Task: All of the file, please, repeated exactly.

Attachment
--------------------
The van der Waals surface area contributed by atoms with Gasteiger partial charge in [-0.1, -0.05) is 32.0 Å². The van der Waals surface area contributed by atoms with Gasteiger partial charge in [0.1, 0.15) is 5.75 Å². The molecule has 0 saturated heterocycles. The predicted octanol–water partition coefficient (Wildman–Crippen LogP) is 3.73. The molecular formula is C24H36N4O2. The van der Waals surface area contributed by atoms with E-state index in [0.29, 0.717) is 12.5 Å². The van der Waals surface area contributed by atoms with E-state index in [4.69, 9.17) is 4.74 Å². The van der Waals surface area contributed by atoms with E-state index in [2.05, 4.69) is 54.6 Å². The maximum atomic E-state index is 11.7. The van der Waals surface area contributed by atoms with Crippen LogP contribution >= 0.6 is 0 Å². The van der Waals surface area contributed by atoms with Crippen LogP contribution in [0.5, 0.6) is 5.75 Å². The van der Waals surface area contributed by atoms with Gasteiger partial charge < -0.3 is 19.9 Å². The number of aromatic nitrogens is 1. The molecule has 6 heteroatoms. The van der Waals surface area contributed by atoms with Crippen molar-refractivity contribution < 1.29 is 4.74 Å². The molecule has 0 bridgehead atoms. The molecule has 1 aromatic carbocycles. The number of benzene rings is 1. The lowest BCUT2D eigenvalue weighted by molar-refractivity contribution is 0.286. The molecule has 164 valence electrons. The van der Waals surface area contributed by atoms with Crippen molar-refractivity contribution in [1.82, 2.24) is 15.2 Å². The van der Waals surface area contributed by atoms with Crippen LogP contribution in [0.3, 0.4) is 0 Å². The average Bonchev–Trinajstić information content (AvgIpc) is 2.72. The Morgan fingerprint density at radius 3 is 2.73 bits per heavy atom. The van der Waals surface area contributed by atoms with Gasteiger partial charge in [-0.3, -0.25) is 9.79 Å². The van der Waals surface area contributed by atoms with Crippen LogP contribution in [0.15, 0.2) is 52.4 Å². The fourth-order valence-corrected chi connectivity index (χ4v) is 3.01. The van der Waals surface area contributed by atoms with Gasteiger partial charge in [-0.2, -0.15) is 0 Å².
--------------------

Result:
The van der Waals surface area contributed by atoms with Gasteiger partial charge in [-0.1, -0.05) is 32.0 Å². The van der Waals surface area contributed by atoms with Gasteiger partial charge in [0.1, 0.15) is 5.75 Å². The molecule has 0 saturated heterocycles. The predicted octanol–water partition coefficient (Wildman–Crippen LogP) is 3.73. The molecular formula is C24H36N4O2. The van der Waals surface area contributed by atoms with E-state index in [0.29, 0.717) is 12.5 Å². The van der Waals surface area contributed by atoms with E-state index in [4.69, 9.17) is 4.74 Å². The van der Waals surface area contributed by atoms with E-state index in [2.05, 4.69) is 54.6 Å². The maximum atomic E-state index is 11.7. The van der Waals surface area contributed by atoms with Crippen LogP contribution >= 0.6 is 0 Å². The van der Waals surface area contributed by atoms with Crippen LogP contribution in [0.5, 0.6) is 5.75 Å². The van der Waals surface area contributed by atoms with Gasteiger partial charge < -0.3 is 19.9 Å². The number of aromatic nitrogens is 1. The molecule has 6 heteroatoms. The van der Waals surface area contributed by atoms with Crippen molar-refractivity contribution < 1.29 is 4.74 Å². The molecule has 0 bridgehead atoms. The molecule has 1 aromatic carbocycles. The number of benzene rings is 1. The lowest BCUT2D eigenvalue weighted by molar-refractivity contribution is 0.286. The molecule has 164 valence electrons. The van der Waals surface area contributed by atoms with Crippen molar-refractivity contribution in [1.82, 2.24) is 15.2 Å². The van der Waals surface area contributed by atoms with Crippen LogP contribution in [0.3, 0.4) is 0 Å². The average Bonchev–Trinajstić information content (AvgIpc) is 2.72. The Morgan fingerprint density at radius 3 is 2.73 bits per heavy atom. The van der Waals surface area contributed by atoms with Gasteiger partial charge in [-0.3, -0.25) is 9.79 Å². The van der Waals surface area contributed by atoms with Crippen LogP contribution in [0.15, 0.2) is 52.4 Å². The fourth-order valence-corrected chi connectivity index (χ4v) is 3.01. The van der Waals surface area contributed by atoms with Gasteiger partial charge in [-0.2, -0.15) is 0 Å².